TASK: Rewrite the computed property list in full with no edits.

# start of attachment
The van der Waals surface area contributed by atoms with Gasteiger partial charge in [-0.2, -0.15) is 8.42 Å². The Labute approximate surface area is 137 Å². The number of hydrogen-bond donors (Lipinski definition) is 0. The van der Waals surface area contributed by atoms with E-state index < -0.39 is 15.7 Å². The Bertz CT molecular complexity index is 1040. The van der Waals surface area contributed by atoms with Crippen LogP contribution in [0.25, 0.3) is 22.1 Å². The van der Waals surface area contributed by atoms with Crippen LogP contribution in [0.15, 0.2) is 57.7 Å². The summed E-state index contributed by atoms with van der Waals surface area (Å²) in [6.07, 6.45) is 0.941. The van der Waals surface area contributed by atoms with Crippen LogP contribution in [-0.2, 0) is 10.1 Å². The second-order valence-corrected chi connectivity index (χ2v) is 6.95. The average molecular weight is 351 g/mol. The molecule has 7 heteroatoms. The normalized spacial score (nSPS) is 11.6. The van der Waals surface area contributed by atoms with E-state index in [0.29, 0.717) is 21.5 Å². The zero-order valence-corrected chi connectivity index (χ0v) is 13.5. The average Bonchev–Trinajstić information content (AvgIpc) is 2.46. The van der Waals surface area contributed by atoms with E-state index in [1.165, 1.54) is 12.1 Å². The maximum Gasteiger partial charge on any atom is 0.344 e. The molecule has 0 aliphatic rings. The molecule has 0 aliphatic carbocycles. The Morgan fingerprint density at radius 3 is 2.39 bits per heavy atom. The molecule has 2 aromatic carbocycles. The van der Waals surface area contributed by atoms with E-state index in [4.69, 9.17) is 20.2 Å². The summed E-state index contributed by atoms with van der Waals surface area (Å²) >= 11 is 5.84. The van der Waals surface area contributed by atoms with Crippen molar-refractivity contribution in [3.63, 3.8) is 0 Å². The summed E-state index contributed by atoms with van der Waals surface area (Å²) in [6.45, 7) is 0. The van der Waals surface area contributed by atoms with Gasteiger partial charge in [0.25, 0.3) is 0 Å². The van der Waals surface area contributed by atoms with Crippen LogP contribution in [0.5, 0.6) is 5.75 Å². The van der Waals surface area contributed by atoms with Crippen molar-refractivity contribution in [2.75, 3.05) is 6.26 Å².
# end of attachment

The van der Waals surface area contributed by atoms with Gasteiger partial charge in [-0.2, -0.15) is 8.42 Å². The Labute approximate surface area is 137 Å². The number of hydrogen-bond donors (Lipinski definition) is 0. The van der Waals surface area contributed by atoms with E-state index < -0.39 is 15.7 Å². The Bertz CT molecular complexity index is 1040. The van der Waals surface area contributed by atoms with Crippen LogP contribution in [0.25, 0.3) is 22.1 Å². The van der Waals surface area contributed by atoms with Crippen LogP contribution in [0.15, 0.2) is 57.7 Å². The summed E-state index contributed by atoms with van der Waals surface area (Å²) in [6.07, 6.45) is 0.941. The van der Waals surface area contributed by atoms with Crippen LogP contribution in [-0.2, 0) is 10.1 Å². The second-order valence-corrected chi connectivity index (χ2v) is 6.95. The average molecular weight is 351 g/mol. The molecule has 7 heteroatoms. The normalized spacial score (nSPS) is 11.6. The van der Waals surface area contributed by atoms with E-state index in [0.29, 0.717) is 21.5 Å². The zero-order valence-corrected chi connectivity index (χ0v) is 13.5. The average Bonchev–Trinajstić information content (AvgIpc) is 2.46. The van der Waals surface area contributed by atoms with E-state index in [1.165, 1.54) is 12.1 Å². The maximum Gasteiger partial charge on any atom is 0.344 e. The molecule has 0 aliphatic rings. The molecule has 0 aliphatic carbocycles. The Morgan fingerprint density at radius 3 is 2.39 bits per heavy atom. The molecule has 2 aromatic carbocycles. The van der Waals surface area contributed by atoms with E-state index in [4.69, 9.17) is 20.2 Å². The summed E-state index contributed by atoms with van der Waals surface area (Å²) >= 11 is 5.84. The van der Waals surface area contributed by atoms with Crippen molar-refractivity contribution in [3.63, 3.8) is 0 Å². The summed E-state index contributed by atoms with van der Waals surface area (Å²) in [6.45, 7) is 0. The van der Waals surface area contributed by atoms with Gasteiger partial charge in [0.25, 0.3) is 0 Å². The van der Waals surface area contributed by atoms with Crippen LogP contribution in [0.5, 0.6) is 5.75 Å². The van der Waals surface area contributed by atoms with Crippen molar-refractivity contribution in [2.75, 3.05) is 6.26 Å².